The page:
Risk & Compliance

Verizon Rebuffs MCI Governance Rules

The company has also requested that former SEC chairman Richard Breeden no longer be required to serve as court-appointed monitor.
Craig SchneiderAugust 26, 2005

Verizon Communications Inc. has reportedly set forth a closing condition for its $8.5 billion acquisition of MCI Corp.: The combined company shouldn’t be required abide by the corporate governance principles that MCI adopted when it emerged from bankruptcy.

According to the Financial Times, adopting those principles and practices would require that Verizon chairman and chief executive officer Ivan Seidenberg surrender one of those roles; that the combined company’s board consist entirely of independent directors, with the exception of the CEO; and that shareholders have the right to submit resolutions and to nominate board members.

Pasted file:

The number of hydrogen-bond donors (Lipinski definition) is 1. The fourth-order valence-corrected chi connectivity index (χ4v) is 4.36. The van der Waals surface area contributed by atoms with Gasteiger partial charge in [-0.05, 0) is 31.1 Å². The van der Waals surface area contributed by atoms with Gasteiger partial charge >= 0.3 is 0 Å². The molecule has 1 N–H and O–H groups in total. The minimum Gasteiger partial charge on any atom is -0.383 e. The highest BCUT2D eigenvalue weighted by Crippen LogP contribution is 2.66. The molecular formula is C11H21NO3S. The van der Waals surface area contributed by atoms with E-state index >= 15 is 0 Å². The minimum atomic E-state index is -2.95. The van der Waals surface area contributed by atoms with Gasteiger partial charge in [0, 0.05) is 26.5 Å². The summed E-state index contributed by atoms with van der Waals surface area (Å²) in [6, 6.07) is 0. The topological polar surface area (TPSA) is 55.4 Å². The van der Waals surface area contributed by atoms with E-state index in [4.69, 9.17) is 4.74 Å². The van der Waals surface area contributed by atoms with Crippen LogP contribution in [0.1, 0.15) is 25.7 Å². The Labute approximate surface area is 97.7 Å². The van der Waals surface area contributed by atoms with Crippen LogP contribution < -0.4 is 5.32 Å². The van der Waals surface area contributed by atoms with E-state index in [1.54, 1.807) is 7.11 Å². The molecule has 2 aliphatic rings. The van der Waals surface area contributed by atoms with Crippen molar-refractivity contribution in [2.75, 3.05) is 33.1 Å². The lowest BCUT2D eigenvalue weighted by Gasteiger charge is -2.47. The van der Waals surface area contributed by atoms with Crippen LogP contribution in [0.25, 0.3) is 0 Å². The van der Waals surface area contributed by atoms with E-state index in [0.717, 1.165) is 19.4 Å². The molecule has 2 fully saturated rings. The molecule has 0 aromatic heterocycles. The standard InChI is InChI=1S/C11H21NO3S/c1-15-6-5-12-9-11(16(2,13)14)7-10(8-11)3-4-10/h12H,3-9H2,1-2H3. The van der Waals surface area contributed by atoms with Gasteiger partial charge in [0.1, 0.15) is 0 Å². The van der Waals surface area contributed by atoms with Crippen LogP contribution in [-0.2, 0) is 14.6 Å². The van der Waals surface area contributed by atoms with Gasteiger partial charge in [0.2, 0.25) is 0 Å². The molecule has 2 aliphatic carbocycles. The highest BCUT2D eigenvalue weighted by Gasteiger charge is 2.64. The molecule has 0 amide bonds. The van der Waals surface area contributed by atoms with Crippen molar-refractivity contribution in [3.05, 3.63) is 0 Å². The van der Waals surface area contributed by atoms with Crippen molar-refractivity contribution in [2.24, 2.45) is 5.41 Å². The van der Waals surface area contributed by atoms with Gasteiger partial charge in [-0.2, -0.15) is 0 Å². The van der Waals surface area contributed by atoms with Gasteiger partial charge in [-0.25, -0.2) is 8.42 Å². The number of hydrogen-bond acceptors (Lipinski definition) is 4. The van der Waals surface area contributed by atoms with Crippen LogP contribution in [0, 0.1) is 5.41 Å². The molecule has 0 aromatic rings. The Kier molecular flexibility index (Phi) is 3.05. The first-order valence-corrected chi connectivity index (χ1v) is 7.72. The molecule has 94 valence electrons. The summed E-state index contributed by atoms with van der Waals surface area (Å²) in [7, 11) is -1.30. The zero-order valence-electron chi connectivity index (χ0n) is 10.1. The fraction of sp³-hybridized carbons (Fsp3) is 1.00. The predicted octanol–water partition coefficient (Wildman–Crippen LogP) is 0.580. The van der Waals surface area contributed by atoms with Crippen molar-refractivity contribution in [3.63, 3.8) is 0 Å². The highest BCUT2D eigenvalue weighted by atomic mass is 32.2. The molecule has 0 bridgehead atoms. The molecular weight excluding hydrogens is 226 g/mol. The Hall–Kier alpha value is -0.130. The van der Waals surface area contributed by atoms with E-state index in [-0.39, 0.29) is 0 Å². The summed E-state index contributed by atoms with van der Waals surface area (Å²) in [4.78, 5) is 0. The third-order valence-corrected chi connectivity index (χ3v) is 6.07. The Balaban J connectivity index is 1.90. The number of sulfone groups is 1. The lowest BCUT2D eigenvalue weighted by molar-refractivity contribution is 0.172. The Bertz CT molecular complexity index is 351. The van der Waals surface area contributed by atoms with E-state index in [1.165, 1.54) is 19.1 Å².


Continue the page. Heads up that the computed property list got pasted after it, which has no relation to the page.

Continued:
The governance principles were put in place by MCI’s court-appointed monitor, former Securities and Exchange Commission chairman Richard Breeden, who reportedly also played a major role in helping Verizon land MCI in the face of a higher bid from Qwest Communications International Inc. According to the FT, Verizon has also requested that U.S. District Court Judge Jed Rakoff, who appointed Breeden, no longer require that he serve as monitor or that the combined company abide by his governance policies.

Earlier this week, Breeden was tentatively named as the monitor for KPMG LLP as part of a potential settlement with federal prosecutors regarding the auditor’s sale of allegedly abusive tax shelters, according to The Wall Street Journal.

Shareholders are anticipated to vote on Verizon’s MCI takeover in September.